The state of mind known as the Florida Keys

Tour: The 800 small islands extending from Florida's southern tip provide their own kind of laid-back pleasure.

Destination: Florida

April 08, 2001|By Kathryn Straach | Kathryn Straach,Dallas Morning News

The Florida Keys -- U.S. 1 from Humphrey Bogart's Key Largo down to Ernest Hemingway's Key West -- is the laid-back land of sunset celebrations, conch and Key lime pie.

Sea breezes from the Gulf of Mexico and the Atlantic Ocean tickle palm trees and tanned skin. And deep blue water is never far from the horizon. Here, you'll find plenty of hammocks -- both hardwood and soft weave. The chain, consisting of about 800 islands, is more than an addendum to the state of Florida. It is a state of mind.

Mom-and-pop stores and restaurants thrive, and nautical themes dominate. If you've come here for miniature golf, bungee jumping, amusement rides, water parks or go-cart tracks, you'll be disappointed. Fun is found in nature. The setting offers abundant fishing, boating, snorkeling, diving, kayaking, hiking and wildlife viewing.

And the farther southwest you drive, the more laid-back and carefree you become. Must be something about changes in latitude, changes in attitude, as singer Jimmy Buffett would say.

My husband and I came here to celebrate an anniversary. We could have flown into Marathon or Key West, but why miss exploring this string of islands? Driving U.S. 1, which links many of the keys with 42 bridges, is part of the adventure. Besides, the drive gives visitors plenty of time to shift into the Key West frame of mind.

U.S. 1 begins in Fort Kent, Maine, and ends in Key West, Fla. The southernmost leg is the 126-mile Overseas Highway, which starts just south of Florida City.

Each mile along the route is noted in descending order with a green mile marker on the right shoulder. The signs end at mile marker 0 -- MM0 -- at the corner of Fleming and Whitehead streets in Key West.

The highway follows the trail blazed by Henry Flagler when he extended his Florida East Coast Railroad from Miami to Key West. The seven-year project was completed in 1912, but a hurricane in 1935 put the railroad out of business. The Overseas Highway was completed in 1938 and incorporates a few of the original railway spans.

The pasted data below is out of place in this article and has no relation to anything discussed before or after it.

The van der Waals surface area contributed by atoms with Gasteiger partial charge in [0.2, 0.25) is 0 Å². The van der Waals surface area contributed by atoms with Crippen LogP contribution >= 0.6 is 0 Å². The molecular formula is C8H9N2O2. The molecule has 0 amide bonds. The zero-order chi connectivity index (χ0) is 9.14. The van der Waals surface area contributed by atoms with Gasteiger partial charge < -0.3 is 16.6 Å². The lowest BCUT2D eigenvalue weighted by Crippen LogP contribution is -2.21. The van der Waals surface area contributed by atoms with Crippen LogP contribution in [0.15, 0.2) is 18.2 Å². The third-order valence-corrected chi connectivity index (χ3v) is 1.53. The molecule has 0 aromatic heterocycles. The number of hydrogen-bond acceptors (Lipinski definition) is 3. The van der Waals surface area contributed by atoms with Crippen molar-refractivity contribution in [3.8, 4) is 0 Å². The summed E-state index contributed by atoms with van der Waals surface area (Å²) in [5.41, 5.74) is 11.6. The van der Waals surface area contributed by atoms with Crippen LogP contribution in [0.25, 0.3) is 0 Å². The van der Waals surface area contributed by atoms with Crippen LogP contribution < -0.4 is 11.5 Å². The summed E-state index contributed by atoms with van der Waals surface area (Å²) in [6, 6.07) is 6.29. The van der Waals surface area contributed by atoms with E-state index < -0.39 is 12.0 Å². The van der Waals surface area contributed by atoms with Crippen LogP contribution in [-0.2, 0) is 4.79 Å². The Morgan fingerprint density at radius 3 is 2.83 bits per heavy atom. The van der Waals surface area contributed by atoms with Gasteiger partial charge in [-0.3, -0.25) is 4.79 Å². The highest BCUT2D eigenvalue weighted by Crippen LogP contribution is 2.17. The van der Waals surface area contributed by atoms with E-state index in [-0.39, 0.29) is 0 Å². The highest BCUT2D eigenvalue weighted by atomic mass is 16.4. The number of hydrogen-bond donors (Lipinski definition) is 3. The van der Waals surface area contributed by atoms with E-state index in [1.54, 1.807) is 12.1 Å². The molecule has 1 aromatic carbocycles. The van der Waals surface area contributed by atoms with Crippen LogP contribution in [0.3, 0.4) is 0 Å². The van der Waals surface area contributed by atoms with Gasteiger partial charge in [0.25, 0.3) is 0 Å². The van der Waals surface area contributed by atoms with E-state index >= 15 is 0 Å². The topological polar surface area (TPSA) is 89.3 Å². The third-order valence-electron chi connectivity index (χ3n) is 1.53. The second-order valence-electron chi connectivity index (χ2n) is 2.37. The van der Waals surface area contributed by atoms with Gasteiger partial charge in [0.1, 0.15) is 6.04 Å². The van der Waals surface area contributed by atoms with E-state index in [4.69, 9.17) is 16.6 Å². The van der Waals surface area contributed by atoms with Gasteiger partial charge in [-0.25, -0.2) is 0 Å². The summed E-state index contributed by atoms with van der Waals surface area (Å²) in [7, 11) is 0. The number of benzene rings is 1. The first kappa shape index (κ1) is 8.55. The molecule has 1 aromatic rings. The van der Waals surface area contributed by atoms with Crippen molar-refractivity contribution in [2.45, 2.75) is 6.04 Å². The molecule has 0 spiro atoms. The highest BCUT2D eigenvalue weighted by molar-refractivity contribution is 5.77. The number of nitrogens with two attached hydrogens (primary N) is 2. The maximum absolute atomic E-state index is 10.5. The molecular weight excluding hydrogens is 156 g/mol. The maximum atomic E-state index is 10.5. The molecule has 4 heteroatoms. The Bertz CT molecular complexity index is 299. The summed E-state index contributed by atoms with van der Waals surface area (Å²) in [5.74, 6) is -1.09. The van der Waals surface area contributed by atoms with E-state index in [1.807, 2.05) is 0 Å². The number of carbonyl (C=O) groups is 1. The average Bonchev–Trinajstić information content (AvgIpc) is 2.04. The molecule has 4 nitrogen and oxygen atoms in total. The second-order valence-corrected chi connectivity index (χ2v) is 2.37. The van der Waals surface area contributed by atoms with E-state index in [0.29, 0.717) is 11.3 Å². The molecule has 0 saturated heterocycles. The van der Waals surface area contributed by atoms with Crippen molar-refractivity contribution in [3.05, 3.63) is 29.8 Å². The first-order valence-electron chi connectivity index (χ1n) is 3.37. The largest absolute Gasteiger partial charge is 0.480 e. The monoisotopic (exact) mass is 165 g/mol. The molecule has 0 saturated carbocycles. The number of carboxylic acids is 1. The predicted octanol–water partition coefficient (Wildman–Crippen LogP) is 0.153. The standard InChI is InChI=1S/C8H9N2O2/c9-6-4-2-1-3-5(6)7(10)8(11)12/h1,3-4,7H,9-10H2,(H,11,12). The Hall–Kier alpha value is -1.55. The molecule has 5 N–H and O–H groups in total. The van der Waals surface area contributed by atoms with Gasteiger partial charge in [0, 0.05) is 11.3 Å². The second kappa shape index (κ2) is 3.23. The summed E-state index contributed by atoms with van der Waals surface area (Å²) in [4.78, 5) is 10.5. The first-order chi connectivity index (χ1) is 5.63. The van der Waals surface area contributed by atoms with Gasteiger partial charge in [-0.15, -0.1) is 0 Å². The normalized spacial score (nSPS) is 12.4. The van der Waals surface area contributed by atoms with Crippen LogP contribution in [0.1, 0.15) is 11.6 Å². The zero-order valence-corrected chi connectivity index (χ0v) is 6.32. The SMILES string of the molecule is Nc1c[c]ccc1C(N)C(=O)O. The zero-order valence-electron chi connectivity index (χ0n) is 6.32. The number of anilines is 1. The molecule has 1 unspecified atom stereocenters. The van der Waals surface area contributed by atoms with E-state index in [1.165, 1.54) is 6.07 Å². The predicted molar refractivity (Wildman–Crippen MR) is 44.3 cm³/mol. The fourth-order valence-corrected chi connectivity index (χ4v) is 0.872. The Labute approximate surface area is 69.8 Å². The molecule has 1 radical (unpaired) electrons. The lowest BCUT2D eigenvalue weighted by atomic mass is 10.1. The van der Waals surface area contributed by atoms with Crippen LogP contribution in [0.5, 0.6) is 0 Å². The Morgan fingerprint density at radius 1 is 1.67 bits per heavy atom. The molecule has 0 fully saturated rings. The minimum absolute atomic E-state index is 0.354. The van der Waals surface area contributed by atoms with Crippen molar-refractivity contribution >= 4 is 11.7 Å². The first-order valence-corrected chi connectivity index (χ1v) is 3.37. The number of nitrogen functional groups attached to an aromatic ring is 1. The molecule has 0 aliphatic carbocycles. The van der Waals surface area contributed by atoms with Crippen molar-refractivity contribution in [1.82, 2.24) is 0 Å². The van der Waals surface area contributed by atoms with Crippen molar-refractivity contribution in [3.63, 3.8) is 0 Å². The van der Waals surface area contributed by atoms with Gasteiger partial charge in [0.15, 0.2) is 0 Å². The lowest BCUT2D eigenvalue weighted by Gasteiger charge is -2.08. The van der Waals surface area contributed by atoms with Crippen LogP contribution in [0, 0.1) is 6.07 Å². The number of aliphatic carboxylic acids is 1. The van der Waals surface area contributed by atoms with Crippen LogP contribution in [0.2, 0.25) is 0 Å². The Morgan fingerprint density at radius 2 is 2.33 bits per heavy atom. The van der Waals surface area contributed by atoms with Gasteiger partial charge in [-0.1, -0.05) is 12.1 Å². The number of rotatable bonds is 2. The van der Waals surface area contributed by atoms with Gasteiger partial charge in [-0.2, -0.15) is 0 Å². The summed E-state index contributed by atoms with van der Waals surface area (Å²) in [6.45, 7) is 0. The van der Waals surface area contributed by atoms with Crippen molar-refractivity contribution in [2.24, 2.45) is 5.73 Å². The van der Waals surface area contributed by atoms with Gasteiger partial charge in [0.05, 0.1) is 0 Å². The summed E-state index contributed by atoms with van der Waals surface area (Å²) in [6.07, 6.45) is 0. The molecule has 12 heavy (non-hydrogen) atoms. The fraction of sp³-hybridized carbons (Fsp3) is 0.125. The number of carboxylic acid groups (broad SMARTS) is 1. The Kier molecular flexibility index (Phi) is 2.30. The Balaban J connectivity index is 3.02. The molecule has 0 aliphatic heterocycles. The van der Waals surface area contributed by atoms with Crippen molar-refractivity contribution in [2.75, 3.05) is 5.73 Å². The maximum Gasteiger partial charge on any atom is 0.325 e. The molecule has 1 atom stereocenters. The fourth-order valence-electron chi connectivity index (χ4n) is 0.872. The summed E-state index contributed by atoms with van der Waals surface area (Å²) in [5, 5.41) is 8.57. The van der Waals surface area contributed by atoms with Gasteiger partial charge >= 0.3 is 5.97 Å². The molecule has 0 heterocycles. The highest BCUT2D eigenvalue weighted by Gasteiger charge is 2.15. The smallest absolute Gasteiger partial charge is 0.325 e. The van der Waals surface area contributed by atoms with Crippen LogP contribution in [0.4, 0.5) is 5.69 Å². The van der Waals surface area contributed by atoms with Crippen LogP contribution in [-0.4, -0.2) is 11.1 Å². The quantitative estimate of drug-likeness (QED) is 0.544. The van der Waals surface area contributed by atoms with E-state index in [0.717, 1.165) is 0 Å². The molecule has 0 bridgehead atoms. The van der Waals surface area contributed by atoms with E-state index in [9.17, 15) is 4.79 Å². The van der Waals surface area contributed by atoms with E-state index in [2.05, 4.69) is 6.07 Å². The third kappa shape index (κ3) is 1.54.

Although beauty is never far away, some sections of the drive are more postcard-perfect than others. In some places, the road is so narrow that ocean is on one side while the gulf is on the other. You'll also see abundant RV parks and campsites, fast-food restaurants in the larger towns, boat and bait shops, forests and mangroves with swampy water.

Accommodations range from funky motels that must have been built when the road first opened to the ultra-swanky, such as Little Palm Island, where guests ferry to their lodging, Fantasy Island-style.

We chose to stay at the mid-range Banana Bay Resort in Marathon and Key West. Both look small and unimpressive from the road but wind back forever into lush foliage. We liked the canopied beds, ceiling fans, spacious rooms (particularly in Key West) and the friendly people.

Several couples in Marathon had their catch of the day cooked and shared it poolside. They recommended an excellent Cuban restaurant where we had fresh seafood, fried plantains and tres leches, a cake made with three milks, for dessert.

We also watched a sunset wedding at the resort in Marathon. While we drank beer in our loungers, the couple walked through the sand to a spot with the sun setting behind them.

The keys are divided into the Upper, Middle and Lower Keys and include five regions: Key Largo, Islamorada, Marathon, Big Pine Key and Key West. The entire chain has been designated the Florida Keys National Marine Sanctuary.

It could take weeks to explore all that there is on land, on water and underwater. We had only a long weekend. Here's what we found:

Key Largo

Although Key Largo, the largest key, makes a big deal about Humphrey Bogart's 1948 movie, most of "Key Largo" was filmed in Hollywood. A few of the interior scenes were shot in the local Caribbean Club, and the boat used in the 1952 film "The African Queen" docks at the Holiday Inn most of the year. It was on tour when we visited.

A more natural attraction here is John Pennekamp Coral Reef State Park, the nation's first underwater marine park. It is home to about 50 types of coral, 600 species of fish and the submerged 9-foot bronze, "Christ of the Deep." Visitors can view the underwater attractions by snorkeling, scuba diving or aboard a glass-bottom boat.

Adventurers might like to sleep at Jules' Undersea Lodge, the only such accommodation in the world. Scuba-diving guests must descend 30 feet under the mangrove lagoon to enter their airtight rooms.

With approximately 600 square feet of living space, the hotel can accommodate six guests at one time. The rooms have televisions, VCRs, telephones, bathrooms and showers, and 42-inch portholes. The hotel shares space with Marine Lab, an underwater research and educational lab.


Known as the Sport Fishing Capital of the World, Islamorada features a large fleet of offshore charter boats and shallow-water back-country boats.

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